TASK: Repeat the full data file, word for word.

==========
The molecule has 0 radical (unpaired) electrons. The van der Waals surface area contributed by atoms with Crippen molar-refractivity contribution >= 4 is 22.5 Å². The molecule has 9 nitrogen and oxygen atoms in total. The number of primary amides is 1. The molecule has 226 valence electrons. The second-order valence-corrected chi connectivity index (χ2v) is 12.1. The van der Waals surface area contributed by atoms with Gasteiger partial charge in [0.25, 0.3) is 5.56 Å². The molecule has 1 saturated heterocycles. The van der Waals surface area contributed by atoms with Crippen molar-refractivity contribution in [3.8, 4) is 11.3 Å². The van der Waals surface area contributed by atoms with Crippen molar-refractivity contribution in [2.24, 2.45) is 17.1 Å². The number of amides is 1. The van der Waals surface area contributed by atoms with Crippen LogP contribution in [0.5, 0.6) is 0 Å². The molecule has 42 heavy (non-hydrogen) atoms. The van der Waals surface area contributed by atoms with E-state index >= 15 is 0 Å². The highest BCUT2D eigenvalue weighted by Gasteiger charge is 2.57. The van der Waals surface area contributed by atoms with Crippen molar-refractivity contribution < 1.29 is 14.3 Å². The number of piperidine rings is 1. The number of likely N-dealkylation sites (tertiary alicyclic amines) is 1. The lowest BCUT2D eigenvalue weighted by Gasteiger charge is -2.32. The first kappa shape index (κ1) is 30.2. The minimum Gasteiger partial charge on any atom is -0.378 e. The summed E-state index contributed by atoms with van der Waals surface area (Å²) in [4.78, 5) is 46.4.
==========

The molecule has 0 radical (unpaired) electrons. The van der Waals surface area contributed by atoms with Crippen molar-refractivity contribution >= 4 is 22.5 Å². The molecule has 9 nitrogen and oxygen atoms in total. The number of primary amides is 1. The molecule has 226 valence electrons. The second-order valence-corrected chi connectivity index (χ2v) is 12.1. The van der Waals surface area contributed by atoms with Gasteiger partial charge in [0.25, 0.3) is 5.56 Å². The molecule has 1 saturated heterocycles. The van der Waals surface area contributed by atoms with Crippen molar-refractivity contribution in [3.8, 4) is 11.3 Å². The van der Waals surface area contributed by atoms with Crippen molar-refractivity contribution in [2.24, 2.45) is 17.1 Å². The number of amides is 1. The van der Waals surface area contributed by atoms with Crippen LogP contribution in [0.5, 0.6) is 0 Å². The molecule has 42 heavy (non-hydrogen) atoms. The van der Waals surface area contributed by atoms with E-state index >= 15 is 0 Å². The highest BCUT2D eigenvalue weighted by Gasteiger charge is 2.57. The van der Waals surface area contributed by atoms with Crippen molar-refractivity contribution < 1.29 is 14.3 Å². The number of piperidine rings is 1. The number of likely N-dealkylation sites (tertiary alicyclic amines) is 1. The lowest BCUT2D eigenvalue weighted by Gasteiger charge is -2.32. The first kappa shape index (κ1) is 30.2. The minimum Gasteiger partial charge on any atom is -0.378 e. The summed E-state index contributed by atoms with van der Waals surface area (Å²) in [4.78, 5) is 46.4.